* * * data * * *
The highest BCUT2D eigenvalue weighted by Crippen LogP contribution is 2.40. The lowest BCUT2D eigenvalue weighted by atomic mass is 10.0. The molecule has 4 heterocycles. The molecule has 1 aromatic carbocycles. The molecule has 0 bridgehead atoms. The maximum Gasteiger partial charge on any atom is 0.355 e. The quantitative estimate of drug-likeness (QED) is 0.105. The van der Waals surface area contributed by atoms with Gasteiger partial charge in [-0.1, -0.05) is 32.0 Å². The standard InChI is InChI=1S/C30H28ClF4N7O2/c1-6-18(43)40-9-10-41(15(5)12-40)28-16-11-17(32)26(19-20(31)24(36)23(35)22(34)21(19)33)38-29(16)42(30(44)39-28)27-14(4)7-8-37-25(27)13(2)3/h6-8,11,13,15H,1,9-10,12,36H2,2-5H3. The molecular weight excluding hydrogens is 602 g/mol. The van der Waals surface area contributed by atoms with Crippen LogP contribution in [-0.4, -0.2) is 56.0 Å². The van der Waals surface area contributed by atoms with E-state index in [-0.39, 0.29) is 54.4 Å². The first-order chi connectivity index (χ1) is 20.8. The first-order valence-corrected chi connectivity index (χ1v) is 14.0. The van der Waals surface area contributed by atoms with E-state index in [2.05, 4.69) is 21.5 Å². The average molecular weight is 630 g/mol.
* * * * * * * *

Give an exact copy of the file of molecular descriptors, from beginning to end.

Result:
The highest BCUT2D eigenvalue weighted by Crippen LogP contribution is 2.40. The lowest BCUT2D eigenvalue weighted by atomic mass is 10.0. The molecule has 4 heterocycles. The molecule has 1 aromatic carbocycles. The molecule has 0 bridgehead atoms. The maximum Gasteiger partial charge on any atom is 0.355 e. The quantitative estimate of drug-likeness (QED) is 0.105. The van der Waals surface area contributed by atoms with Gasteiger partial charge in [-0.1, -0.05) is 32.0 Å². The standard InChI is InChI=1S/C30H28ClF4N7O2/c1-6-18(43)40-9-10-41(15(5)12-40)28-16-11-17(32)26(19-20(31)24(36)23(35)22(34)21(19)33)38-29(16)42(30(44)39-28)27-14(4)7-8-37-25(27)13(2)3/h6-8,11,13,15H,1,9-10,12,36H2,2-5H3. The molecular weight excluding hydrogens is 602 g/mol. The van der Waals surface area contributed by atoms with Crippen LogP contribution in [-0.4, -0.2) is 56.0 Å². The van der Waals surface area contributed by atoms with E-state index in [-0.39, 0.29) is 54.4 Å². The first-order chi connectivity index (χ1) is 20.8. The first-order valence-corrected chi connectivity index (χ1v) is 14.0. The van der Waals surface area contributed by atoms with E-state index in [2.05, 4.69) is 21.5 Å². The average molecular weight is 630 g/mol.